New This Week: ‘The Sea Beast’, Elton John Early, ‘Maggie’ | show news

Here’s a curated collection by The Associated Press entertainment journalists of what’s coming to television, streaming services and music platforms this week.


— from Netflix “The Beast of the Sea” brings a “Moby Dick” type story to the size of a child. Directed by “Big Hero 6” filmmaker Chris Williams, the hilarious ocean adventure is about an orphaned British girl (voiced by Zaris-Angel Hator) who hides out on a boat hunting sea beasts. Veteran animator Williams, who co-directed “Moana,” returns to the high seas for a swashbuckling tale made with the kind of slick animation often found only on the big screen. It opens on Friday, July 8.

– The Criterion Channel has a new series of movies that are sure to blow your mind. “In the Ring: Boxing On-Screen” brings together 16 films that sway and weave, from Alfred Hitchcock’s 1927 silent film “The Ring” to Martin Scorsese’s 1980 masterpiece “Raging Bull.” The series, which will air in July, argues that boxing and film grew up together and remain uniquely suited to each other. Two highlights: “The Set-Up,” Robert Wise’s sweaty 1949 noir with Robert Ryan as a washed-up boxer whose manager grooms him to take the plunge; and Leon Gast’s classic 1996 documentary “When We Were Kings,” about the Muhammad Ali-George Foreman fight in 1974, the “Rumble in the Jungle.”

— AP film writer Jake Coyle


— Neil Young hasn’t finished opening his vaults. On Friday, July 8, he will release Crazy Horse’s shelved album “Toast,” a set they recorded in 2001 at Toast Studios in San Francisco. “‘Toast’ is an album that stands on its own in my collection.” Young wrote last year. “Unlike any other, ‘Toast’ was so sad I couldn’t turn it off. I just skipped it and went on to make another album instead. I couldn’t handle it at the time.” The seven songs on “Toast” explore a broken relationship. On the last song, “Boom Boom Boom,” Young sings, “All I got is a broken heart, and I don’t try to hide it when I play guitar.”

— Quick, what was the name of the first album that Elton John recorded? If he answered “Empty sky”, close, but wrong. He is actually “Regimental Sergeant”. Zippo,” a 12-track album that then-unknown teenager John—credited as Reg Dwight—recorded in 1968 at age 19 with lyricist Bernie Taupin that was shelved. It had a limited release on Record Store Day in 2021, but will now be available on LP, CD and streaming. Beatles harmonies, harpsichords and flute sounds pervade the album, which The Guardian says has a “naïve and endearing charm” and the title song has a trippy animated video.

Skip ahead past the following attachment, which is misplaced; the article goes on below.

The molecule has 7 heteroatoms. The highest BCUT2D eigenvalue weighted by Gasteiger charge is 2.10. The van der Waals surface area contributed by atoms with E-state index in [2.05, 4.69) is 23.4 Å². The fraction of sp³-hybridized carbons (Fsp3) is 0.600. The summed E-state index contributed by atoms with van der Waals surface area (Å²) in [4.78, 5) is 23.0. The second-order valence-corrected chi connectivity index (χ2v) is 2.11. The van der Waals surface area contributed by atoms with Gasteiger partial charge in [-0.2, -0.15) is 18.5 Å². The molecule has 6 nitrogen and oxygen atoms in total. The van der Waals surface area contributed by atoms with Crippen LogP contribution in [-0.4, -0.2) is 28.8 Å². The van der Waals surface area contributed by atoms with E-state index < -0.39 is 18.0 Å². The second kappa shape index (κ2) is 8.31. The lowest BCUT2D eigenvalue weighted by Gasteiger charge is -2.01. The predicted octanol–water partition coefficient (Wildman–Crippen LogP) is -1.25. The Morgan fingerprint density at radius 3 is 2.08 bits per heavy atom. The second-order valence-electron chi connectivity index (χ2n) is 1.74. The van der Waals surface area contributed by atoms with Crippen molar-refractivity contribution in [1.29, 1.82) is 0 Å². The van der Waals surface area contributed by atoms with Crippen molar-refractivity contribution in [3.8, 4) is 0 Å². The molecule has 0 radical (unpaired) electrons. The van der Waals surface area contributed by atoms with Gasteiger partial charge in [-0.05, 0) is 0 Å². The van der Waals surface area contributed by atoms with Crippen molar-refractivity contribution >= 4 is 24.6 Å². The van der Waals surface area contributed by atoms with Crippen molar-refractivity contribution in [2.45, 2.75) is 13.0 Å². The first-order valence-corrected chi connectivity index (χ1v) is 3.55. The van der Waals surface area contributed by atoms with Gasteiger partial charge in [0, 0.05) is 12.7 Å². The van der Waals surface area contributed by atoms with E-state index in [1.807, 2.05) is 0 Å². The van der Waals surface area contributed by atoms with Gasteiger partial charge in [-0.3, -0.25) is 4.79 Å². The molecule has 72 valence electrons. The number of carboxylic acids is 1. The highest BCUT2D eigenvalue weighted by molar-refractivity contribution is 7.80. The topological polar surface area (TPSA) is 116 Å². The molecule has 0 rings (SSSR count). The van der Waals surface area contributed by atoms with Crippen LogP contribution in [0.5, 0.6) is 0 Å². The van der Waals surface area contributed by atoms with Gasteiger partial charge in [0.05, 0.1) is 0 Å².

– Trips “Let it Rain” is one of the singles ahead of the band’s upcoming studio album “Freedom,” due out Friday, July 8, “which brings back the grand scale of the group’s greatest moments, along with new directions and updated sounds and bold,” says the band. It is his first project of new material since 2011’s “Eclipse.” The new album also includes the tracks “You got the best of me” and “The way we used to be”.

— AP entertainment writer Mark Kennedy


— Writer and commentator Baratunde Thurston goes big with a region-by-region tour of “Outdoor America” debuting Tuesday on PBS. In an effort to understand Americans’ “complicated relationship” with the natural world, the six-part series visits people, including wilderness pilots in Idaho; Appalachian coal miners who have taken up beekeeping; Black surfers in Los Angeles and an ultramarathon runner in California’s Death Valley. Getting in touch with nature and those who are in tune with it turned out to be one of the “best things I could do with my time,” says Thurston.

– In the Hulu comedy “Maggie” A professional psychic who sees her own future finds herself on a rocky romantic journey. Maggie, played by Rebecca Rittenhouse, gets a glimpse of a perhaps not-so-happy life after she gives client Ben (David Del Rio) a reading. Her prognosis has them married with parents, but then he moves into her apartment building with a current girlfriend. Will love and, more importantly, hilarity ensue? Nichole Sakura, Leonardo Nam and Chris Elliott co-star in the 13-episode series that debuts in its entirety on Wednesday.

— Do you think you are competitive? The 28 contestants of “The Challenge: America” They’ve already proven themselves, one way or another, on “Survivor,” “The Amazing Race,” “Big Brother,” and “Love Island.” Players will face mental and physical challenges as the series arrives with a 90-minute episode Wednesday on CBS (broadcasting on Paramount+). TJ Lavin hosts the first network broadcast of MTV’s international reality franchise, with “Survivor” winners Tyson Apostol, Ben Driebergen and Sarah Lacina among those vying for the $500,000 grand prize.

— AP television writer Lynn Elber

Catch up on AP’s entertainment coverage here: https://apnews.com/apf-entertainment.

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